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Kyriakidou: The EU is focusing its efforts against cancer on inequalities

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Κυριακλδοσ τις ανισoτητες εστιαζει η ΕΕ τη&nu προσπαθεια κατα του καρκΙνου

The EU should focus on inequalities in the fight against cancer in order to know where measures should be taken and where investments should be made, Health Commissioner Stella Kyriakidou stressed in a briefing to a group of European media, including the CYPE, ahead of today's conference she is organizing in Brussels on the European Union's policies to fight cancer.

Especially for the register of inequalities for cancer, Commissioner Kyriakidou emphasized that the philosophy of it is not to “name and shame” about which country is achieving more in the fight against cancer, but “to better understand what inequalities exist within and between member states”.

“When you know, you can invest to fill the gaps” he emphasized. “The point of the report is to identify where the problems are” so that funding and support can be better focused, he explained.

Referring to the report's findings on cancer and inequalities in the member states, Ms. Kyriakidou noted that there is an increase in cancer cases, but a decrease in deaths. However, the number of deaths from cancer is still too high, accounting for 22% of all deaths annually.

“We know from the report that people from a low socio-economic background are at greater risk,” he noted, explaining the differences within and between member states.

He also explained that there was a backsliding on controls due to the pressure that health systems received during the pandemic. This trend is reversing, but there are still challenges in carrying out checks for example in remote areas of different countries.

Indicative evidence cited by Ms. Kyriakidou was the fact that in 11 of the member states, less than 50% of women aged 50 – 69 had a mammogram in the last two years .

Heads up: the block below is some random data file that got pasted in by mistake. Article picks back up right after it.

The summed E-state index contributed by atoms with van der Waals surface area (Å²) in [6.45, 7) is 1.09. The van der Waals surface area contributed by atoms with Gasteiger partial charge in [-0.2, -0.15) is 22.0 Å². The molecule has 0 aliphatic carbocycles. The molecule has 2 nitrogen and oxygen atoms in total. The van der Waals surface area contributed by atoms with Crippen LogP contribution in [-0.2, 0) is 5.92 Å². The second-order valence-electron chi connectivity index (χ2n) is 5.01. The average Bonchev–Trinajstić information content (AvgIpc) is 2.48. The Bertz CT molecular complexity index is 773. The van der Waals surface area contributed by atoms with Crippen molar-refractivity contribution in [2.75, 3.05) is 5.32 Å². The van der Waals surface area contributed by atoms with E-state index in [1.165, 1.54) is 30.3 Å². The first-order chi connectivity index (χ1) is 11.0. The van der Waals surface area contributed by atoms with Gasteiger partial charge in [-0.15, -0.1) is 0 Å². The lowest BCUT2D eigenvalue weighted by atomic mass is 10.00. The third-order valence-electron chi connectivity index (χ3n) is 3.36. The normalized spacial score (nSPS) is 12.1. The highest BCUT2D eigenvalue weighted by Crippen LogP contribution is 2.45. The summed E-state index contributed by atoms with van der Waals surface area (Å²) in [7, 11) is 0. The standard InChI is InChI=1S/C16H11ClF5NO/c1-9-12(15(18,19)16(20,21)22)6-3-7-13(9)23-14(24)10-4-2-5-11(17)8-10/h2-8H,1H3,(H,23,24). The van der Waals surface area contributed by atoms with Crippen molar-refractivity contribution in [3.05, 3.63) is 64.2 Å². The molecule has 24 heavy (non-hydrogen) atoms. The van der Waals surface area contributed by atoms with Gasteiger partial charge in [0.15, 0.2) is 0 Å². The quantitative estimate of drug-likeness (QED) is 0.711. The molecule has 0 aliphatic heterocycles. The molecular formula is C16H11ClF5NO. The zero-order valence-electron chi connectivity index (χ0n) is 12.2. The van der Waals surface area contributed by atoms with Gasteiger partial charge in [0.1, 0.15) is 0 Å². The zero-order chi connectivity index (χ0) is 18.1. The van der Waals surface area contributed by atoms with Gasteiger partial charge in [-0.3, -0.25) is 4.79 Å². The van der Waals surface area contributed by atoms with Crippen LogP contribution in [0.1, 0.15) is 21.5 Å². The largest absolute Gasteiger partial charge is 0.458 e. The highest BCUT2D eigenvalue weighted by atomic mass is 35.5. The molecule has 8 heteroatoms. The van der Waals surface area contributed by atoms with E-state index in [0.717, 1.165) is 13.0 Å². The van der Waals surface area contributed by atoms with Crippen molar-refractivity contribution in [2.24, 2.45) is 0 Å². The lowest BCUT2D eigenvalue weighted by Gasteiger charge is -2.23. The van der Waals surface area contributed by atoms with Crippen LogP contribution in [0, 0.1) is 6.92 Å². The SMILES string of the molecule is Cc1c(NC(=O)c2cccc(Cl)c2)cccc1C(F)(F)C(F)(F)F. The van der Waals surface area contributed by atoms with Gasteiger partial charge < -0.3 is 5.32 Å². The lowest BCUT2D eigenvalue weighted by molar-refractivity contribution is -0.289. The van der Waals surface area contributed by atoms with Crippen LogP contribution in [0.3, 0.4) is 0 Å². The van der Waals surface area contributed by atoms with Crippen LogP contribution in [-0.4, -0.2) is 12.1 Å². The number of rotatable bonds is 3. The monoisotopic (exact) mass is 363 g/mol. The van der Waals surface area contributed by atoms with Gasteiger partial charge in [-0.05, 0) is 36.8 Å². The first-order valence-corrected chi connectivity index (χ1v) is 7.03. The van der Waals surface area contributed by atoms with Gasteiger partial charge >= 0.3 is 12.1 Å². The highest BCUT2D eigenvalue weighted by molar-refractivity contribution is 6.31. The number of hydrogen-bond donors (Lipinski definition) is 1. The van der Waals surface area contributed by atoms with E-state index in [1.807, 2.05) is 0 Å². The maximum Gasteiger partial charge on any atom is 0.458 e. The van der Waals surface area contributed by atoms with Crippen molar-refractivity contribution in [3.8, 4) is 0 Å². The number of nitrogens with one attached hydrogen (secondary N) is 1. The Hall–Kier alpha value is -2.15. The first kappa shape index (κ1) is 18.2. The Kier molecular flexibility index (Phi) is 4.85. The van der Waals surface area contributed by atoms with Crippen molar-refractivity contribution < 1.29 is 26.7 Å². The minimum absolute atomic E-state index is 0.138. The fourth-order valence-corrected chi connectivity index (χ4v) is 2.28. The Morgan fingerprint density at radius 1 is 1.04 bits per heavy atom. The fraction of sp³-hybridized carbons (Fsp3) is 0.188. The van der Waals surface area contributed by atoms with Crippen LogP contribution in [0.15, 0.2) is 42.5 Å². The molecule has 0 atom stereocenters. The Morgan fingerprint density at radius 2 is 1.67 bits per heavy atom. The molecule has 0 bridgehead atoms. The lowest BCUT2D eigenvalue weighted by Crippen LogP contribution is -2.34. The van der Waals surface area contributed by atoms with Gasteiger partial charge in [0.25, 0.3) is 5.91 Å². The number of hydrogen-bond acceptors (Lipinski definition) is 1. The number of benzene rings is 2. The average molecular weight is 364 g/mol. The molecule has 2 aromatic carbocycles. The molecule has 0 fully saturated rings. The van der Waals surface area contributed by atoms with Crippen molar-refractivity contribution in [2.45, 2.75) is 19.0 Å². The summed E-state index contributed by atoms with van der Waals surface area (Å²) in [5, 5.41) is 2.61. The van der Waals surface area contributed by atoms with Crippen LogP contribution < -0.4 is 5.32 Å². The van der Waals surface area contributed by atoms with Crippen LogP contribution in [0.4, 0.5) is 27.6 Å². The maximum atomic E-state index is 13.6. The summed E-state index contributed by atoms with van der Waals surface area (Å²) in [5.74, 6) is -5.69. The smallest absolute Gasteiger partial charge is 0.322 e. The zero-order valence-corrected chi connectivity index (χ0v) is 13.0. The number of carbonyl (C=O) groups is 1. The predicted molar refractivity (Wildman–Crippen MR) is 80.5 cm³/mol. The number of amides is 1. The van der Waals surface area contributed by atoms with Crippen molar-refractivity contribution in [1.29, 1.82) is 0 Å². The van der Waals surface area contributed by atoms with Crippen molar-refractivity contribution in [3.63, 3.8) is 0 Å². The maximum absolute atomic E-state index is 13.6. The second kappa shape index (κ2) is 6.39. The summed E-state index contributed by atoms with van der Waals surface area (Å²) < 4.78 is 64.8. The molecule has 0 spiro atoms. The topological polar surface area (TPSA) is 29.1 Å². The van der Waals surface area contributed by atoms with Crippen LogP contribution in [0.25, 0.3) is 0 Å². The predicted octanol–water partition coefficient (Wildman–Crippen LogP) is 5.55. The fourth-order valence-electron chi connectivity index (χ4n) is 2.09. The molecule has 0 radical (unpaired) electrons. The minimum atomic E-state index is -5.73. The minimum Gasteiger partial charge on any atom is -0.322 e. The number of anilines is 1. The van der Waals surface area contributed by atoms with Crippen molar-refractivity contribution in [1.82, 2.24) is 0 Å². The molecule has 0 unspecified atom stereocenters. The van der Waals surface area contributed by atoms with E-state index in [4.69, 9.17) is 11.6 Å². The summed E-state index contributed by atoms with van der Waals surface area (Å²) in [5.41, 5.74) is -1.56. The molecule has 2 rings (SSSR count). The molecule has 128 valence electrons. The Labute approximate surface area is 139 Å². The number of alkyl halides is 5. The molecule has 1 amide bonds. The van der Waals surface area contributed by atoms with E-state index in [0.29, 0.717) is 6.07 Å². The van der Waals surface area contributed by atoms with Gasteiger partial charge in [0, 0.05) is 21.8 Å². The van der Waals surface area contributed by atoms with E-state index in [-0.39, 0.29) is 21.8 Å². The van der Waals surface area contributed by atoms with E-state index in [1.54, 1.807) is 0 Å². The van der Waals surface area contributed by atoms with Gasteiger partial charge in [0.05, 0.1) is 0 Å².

One ​​of the main issues highlighted by Mrs. Kyriakidou was the treatment of cancer caused by the human papillomavirus (HPV), in view of the new measures proposed by the Commission today.

The goal of these proposals, as he said, is to reach 90% HPV vaccination coverage for girls by 2030 and a significant percentage for boys, while he emphasized that this vaccine has been available since the 2000s.< /p>

Ms Kyriakidou estimated that, despite the reluctance of parents to vaccinate girls with HPV, the majority of parents will respond positively to the information campaigns.


As he pointed out, HPV cancers are among those that can be eliminated, with Australia very close to that goal.

Explaining its overall philosophy of the Commission's approach, Ms. Kyriakidou underlined that “it is the first time that we have a holistic, horizontal plan that changes the lives of millions of citizens”, both patients and their families.

Furthermore, he said, the Commission's approach to combating cancer shows, like the response to the coronavirus pandemic, how health issues can be addressed at a pan-European level without the need for member states to lose responsibilities in the health sector. Something similar, he noted, was also done in the effort to reform the drug market.

Among other things in the last four years the Commission has promoted the first review of cancer screening recommendations in twenty years, covering breast, cervical and colon cancers, and adding to their list of recommendations prostate, lung and stomach cancers.

Ms Kyriakidou particularly referred to the importance of the new network for young cancer survivors, which brings together young people who have been through cancer as children and teenagers with people with similar experiences as well as experts.

People who have joined this network, she noted, have shared with her that they have found a “second family.”

“It's a very lonely experience to have cancer at a young age, both for your family and for yourself” noted the Commissioner, which is why the network is important as it gives these people the opportunity to talk about things they had no one to talk to in the past, especially the issues that arise after recovery, and to talk to experts.

One ​​of them, he said, is the “right to be forgotten”, i.e. ensuring that cancer survivors are not discriminated against for loans and life insurance decades after their recovery. Seven member states have already approved relevant legislation, while next month the Commission will have a dialogue with insurance companies and banks to draw up a code of conduct on these matters.

Among other initiatives stand out professional training programs for various specialties of health professionals, the creation of a network of comprehensive cancer care centers across Europe expected in 2025, as well as the strengthening of research cooperation with the USA.

< p data-block-key="3c8p1">Other future initiatives in the field of cancer care include palliative care for children, the use of digital technologies and personalized support.

Source: reporter.com.cy

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